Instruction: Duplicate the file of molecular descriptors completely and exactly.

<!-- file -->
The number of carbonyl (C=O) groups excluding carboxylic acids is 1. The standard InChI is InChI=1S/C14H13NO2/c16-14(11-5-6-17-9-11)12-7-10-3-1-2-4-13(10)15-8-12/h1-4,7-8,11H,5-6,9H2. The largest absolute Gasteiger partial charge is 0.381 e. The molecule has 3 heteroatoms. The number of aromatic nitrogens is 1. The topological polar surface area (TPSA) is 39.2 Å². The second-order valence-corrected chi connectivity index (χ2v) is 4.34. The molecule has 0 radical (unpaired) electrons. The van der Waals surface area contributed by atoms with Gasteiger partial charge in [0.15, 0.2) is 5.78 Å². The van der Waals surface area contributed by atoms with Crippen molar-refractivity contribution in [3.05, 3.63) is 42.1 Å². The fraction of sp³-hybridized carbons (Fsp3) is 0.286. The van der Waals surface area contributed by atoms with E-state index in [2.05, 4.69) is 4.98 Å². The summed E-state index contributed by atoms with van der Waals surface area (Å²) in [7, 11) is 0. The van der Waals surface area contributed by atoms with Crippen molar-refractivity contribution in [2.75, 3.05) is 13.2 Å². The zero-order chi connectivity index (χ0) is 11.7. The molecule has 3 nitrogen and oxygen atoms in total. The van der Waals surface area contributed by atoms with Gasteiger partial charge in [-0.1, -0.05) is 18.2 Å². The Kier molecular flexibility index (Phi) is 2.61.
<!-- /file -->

The number of carbonyl (C=O) groups excluding carboxylic acids is 1. The standard InChI is InChI=1S/C14H13NO2/c16-14(11-5-6-17-9-11)12-7-10-3-1-2-4-13(10)15-8-12/h1-4,7-8,11H,5-6,9H2. The largest absolute Gasteiger partial charge is 0.381 e. The molecule has 3 heteroatoms. The number of aromatic nitrogens is 1. The topological polar surface area (TPSA) is 39.2 Å². The second-order valence-corrected chi connectivity index (χ2v) is 4.34. The molecule has 0 radical (unpaired) electrons. The van der Waals surface area contributed by atoms with Gasteiger partial charge in [0.15, 0.2) is 5.78 Å². The van der Waals surface area contributed by atoms with Crippen molar-refractivity contribution in [3.05, 3.63) is 42.1 Å². The fraction of sp³-hybridized carbons (Fsp3) is 0.286. The van der Waals surface area contributed by atoms with E-state index in [2.05, 4.69) is 4.98 Å². The summed E-state index contributed by atoms with van der Waals surface area (Å²) in [7, 11) is 0. The van der Waals surface area contributed by atoms with Crippen molar-refractivity contribution in [2.75, 3.05) is 13.2 Å². The zero-order chi connectivity index (χ0) is 11.7. The molecule has 3 nitrogen and oxygen atoms in total. The van der Waals surface area contributed by atoms with Gasteiger partial charge in [-0.1, -0.05) is 18.2 Å². The Kier molecular flexibility index (Phi) is 2.61.